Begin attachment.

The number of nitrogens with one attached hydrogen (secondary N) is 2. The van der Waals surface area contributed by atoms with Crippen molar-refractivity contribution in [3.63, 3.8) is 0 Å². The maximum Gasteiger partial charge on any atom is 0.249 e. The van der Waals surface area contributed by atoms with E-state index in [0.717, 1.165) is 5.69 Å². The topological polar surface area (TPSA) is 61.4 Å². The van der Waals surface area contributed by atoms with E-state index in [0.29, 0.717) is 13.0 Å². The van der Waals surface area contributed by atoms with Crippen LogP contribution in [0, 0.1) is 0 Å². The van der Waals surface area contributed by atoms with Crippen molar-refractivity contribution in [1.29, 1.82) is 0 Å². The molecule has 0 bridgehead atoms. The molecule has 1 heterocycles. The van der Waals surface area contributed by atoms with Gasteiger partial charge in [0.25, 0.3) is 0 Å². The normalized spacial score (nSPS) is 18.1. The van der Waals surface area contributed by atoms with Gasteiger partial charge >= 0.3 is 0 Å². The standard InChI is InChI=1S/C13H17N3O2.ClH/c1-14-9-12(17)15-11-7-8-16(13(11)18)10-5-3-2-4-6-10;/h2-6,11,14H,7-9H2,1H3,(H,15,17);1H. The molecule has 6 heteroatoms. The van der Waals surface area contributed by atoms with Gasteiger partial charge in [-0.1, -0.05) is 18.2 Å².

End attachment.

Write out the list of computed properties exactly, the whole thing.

The number of nitrogens with one attached hydrogen (secondary N) is 2. The van der Waals surface area contributed by atoms with Crippen molar-refractivity contribution in [3.63, 3.8) is 0 Å². The maximum Gasteiger partial charge on any atom is 0.249 e. The van der Waals surface area contributed by atoms with E-state index in [0.717, 1.165) is 5.69 Å². The topological polar surface area (TPSA) is 61.4 Å². The van der Waals surface area contributed by atoms with E-state index in [0.29, 0.717) is 13.0 Å². The van der Waals surface area contributed by atoms with Crippen LogP contribution in [0, 0.1) is 0 Å². The van der Waals surface area contributed by atoms with Crippen molar-refractivity contribution in [1.29, 1.82) is 0 Å². The molecule has 0 bridgehead atoms. The molecule has 1 heterocycles. The van der Waals surface area contributed by atoms with Gasteiger partial charge in [0.25, 0.3) is 0 Å². The normalized spacial score (nSPS) is 18.1. The van der Waals surface area contributed by atoms with Gasteiger partial charge >= 0.3 is 0 Å². The standard InChI is InChI=1S/C13H17N3O2.ClH/c1-14-9-12(17)15-11-7-8-16(13(11)18)10-5-3-2-4-6-10;/h2-6,11,14H,7-9H2,1H3,(H,15,17);1H. The molecule has 6 heteroatoms. The van der Waals surface area contributed by atoms with Gasteiger partial charge in [-0.1, -0.05) is 18.2 Å².